“People have yelled across the car park at the supermarket -have you got anything in there yet?' pointing to my wife's stomach. You would hope that people would have more intelligence than to ask some of the things that they do.” – Daniel, 35
Have you ever been talking to someone about pregnancy, babies or conceiving and they've said just one small thing that has made you want to leap over the table and rip their head off? Or has that comment left you stewing for days? Or has your mother or mother-in-law imparted wisdom about conception that has made you want to hire a hit squad?
You have? Firstly, I'm sorry to hear that. It happened to my wife and I too… on a regular basis. Secondly, you're perfectly normal.
What you may well find in a conversation between a couple struggling to conceive and a couple who found it easy is a significant amount of misunderstanding and frustration. They really are on different planets when it comes to the story of having a family.
So it is a pretty common experience of people who have to wait for their children that those around them aren't able to imagine what they're going through. Basic misunderstandings, household myths and old wives tales can sometimes make conversation about their situation with some people a pretty frustrating time. It can be an explosive mix. In the red corner are deep emotions and the intense frustration you have. In the blue corner are people who want to help but may not know how.
Some people try to be helpful, some may be embarrassed and say nothing, while others just say the first thing that comes into their mind. Comments, questions or silence can hurt, be cruel, isolate or just leave you feeling downright angry.
Most people with fertility difficulties can point out things that other people have said to them that have made them angry or hurt. So why do people say these things? This is what I found when researching Swimming Upstream:
Myths and misinformation
There is a real lack of understanding in the population in general about fertility issues.
Exhibit A: the Family Planning Association in the UK recently found that one-third of British people it surveyed thought that if a woman jumped up and down, washed or urinated immediately after sex, she could prevent pregnancy. And just in case you think the Mother Country has suddenly lost its marbles, late last year, research revealed 50% of Australian births were unplanned, putting to rest the idea that we plan our families like any other part of our life.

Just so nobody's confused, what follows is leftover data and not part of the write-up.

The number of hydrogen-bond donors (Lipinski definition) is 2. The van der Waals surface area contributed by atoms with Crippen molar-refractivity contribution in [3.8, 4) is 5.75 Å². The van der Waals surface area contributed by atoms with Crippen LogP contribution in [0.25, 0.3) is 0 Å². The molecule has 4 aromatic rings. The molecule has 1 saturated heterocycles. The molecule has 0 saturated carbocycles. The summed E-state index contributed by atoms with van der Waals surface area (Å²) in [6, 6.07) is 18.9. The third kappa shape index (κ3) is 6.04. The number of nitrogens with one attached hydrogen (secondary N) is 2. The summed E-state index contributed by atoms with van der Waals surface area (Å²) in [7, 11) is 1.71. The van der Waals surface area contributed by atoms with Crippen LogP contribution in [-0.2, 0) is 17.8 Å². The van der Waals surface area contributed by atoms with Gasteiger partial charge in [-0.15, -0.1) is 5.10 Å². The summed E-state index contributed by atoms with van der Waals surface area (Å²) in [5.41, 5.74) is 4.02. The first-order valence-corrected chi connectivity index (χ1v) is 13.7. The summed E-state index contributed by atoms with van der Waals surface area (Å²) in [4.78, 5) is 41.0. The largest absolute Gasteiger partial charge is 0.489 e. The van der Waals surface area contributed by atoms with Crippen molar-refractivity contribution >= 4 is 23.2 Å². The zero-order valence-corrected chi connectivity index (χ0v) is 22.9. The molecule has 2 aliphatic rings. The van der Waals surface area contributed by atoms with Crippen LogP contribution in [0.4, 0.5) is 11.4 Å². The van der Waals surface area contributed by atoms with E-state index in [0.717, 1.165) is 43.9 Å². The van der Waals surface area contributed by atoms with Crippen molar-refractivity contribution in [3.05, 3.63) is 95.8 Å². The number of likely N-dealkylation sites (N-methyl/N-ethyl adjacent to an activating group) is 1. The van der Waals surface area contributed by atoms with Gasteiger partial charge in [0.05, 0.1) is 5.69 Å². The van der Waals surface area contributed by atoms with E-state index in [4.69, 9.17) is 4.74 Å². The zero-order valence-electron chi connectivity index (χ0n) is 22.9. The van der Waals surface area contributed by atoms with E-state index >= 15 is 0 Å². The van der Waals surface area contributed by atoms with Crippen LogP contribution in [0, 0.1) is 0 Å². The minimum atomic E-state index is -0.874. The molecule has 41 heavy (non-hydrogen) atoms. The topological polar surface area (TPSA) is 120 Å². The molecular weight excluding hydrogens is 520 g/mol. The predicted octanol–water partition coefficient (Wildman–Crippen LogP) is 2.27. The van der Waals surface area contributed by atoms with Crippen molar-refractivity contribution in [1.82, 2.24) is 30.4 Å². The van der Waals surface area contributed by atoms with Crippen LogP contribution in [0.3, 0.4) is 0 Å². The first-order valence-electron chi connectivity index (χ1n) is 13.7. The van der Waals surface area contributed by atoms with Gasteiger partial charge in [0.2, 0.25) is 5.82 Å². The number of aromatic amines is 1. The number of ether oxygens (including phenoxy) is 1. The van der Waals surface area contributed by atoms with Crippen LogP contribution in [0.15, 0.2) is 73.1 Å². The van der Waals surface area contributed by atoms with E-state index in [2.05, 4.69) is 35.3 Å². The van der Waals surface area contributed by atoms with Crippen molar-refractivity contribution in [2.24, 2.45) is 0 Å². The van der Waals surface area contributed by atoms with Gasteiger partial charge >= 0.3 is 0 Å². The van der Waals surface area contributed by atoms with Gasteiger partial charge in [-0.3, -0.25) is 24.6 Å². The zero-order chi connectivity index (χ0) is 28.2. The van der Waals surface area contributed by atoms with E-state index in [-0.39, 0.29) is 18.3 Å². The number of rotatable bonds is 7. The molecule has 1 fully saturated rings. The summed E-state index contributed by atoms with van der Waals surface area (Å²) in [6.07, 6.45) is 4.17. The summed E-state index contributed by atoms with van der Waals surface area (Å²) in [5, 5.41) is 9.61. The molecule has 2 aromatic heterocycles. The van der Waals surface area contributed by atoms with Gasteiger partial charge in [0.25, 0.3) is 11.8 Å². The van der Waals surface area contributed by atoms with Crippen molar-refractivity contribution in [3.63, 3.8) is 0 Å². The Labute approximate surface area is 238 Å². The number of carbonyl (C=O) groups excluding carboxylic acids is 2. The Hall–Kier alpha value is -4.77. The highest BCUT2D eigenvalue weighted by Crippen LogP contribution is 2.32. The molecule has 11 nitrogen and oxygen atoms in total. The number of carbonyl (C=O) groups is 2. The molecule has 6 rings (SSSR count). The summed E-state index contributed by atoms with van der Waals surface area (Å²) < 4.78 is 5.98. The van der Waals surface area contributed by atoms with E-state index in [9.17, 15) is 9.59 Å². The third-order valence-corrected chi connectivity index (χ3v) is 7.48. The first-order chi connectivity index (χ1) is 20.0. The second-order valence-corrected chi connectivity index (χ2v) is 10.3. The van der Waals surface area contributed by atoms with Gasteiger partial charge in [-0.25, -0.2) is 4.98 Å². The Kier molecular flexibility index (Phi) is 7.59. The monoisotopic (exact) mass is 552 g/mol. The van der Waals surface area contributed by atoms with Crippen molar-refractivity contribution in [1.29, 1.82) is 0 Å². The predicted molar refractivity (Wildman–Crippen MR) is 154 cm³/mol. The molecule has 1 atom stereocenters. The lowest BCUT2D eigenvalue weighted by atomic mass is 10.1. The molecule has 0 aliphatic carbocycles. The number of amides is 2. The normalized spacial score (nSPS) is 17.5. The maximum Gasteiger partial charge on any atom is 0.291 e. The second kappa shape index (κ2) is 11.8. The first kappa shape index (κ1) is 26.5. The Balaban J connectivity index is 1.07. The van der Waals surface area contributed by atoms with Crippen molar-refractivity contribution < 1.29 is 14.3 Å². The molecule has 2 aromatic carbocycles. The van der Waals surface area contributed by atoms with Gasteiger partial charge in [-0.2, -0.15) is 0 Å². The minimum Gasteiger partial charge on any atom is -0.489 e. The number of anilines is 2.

(We found four fertility myths that can drive you insane and mention them in the book).
If they understood that you couldn't control the fact that you were struggling to have children, they probably wouldn't suggest that you relax, try a new herbal remedy or take up yoga. If ignorance is bliss, most people are living in Nirvana when it comes to fertility issues.
Look at it through their eyes for a moment. It may be that they see you in pain and want to say something to be helpful, but they just don't have the right weapon in their artillery to help you fight the battle. So while their comments are usually delivered with the best of intentions, they can just highlight the fact that you are failing to have a family and re-open the wounds yet again.
So for some people — we can probably guess that they mean well, but that they just don't know what to say. With others, the problem is that they think they do. But if their information is based on a myth or a misunderstanding, even though they think they're helping, they're not.
On the other hand, you may be talking with a person that doesn't like silence, so they fill in uncomfortable parts of conversation — such as your inability to have kids — with the first thing they can think of. There could be a lot of other reasons for a hurtful comment, maybe even being jealous of a lifestyle which outwardly looks far more exciting than doing the school run.
While this doesn't necessarily help how you may feel after someone says something like that, it may help to put it into context. So how do you get across the idea to someone of what it is really like to be wading through this time of ups and downs, tests and uncertainty?
You're not on your own
Most people who have run the infertility marathon of uncertainty have their own experiences of difficult questions and careless comments. They're so common in fact, that it's fairly easy to put together a list of the ‘Top Ten Most Challenging Comments’.
When researching Swimming Upstream — to quote the famous gameshow host — we surveyed 100 people who have dealt with these comments and came up with the ‘Top Ten Most Challenging Comments’.
So what are the Top 10? You'll have to wait until the next article! However feel free to discuss it and suggest your top 10 in the BellyBelly Forums HERE.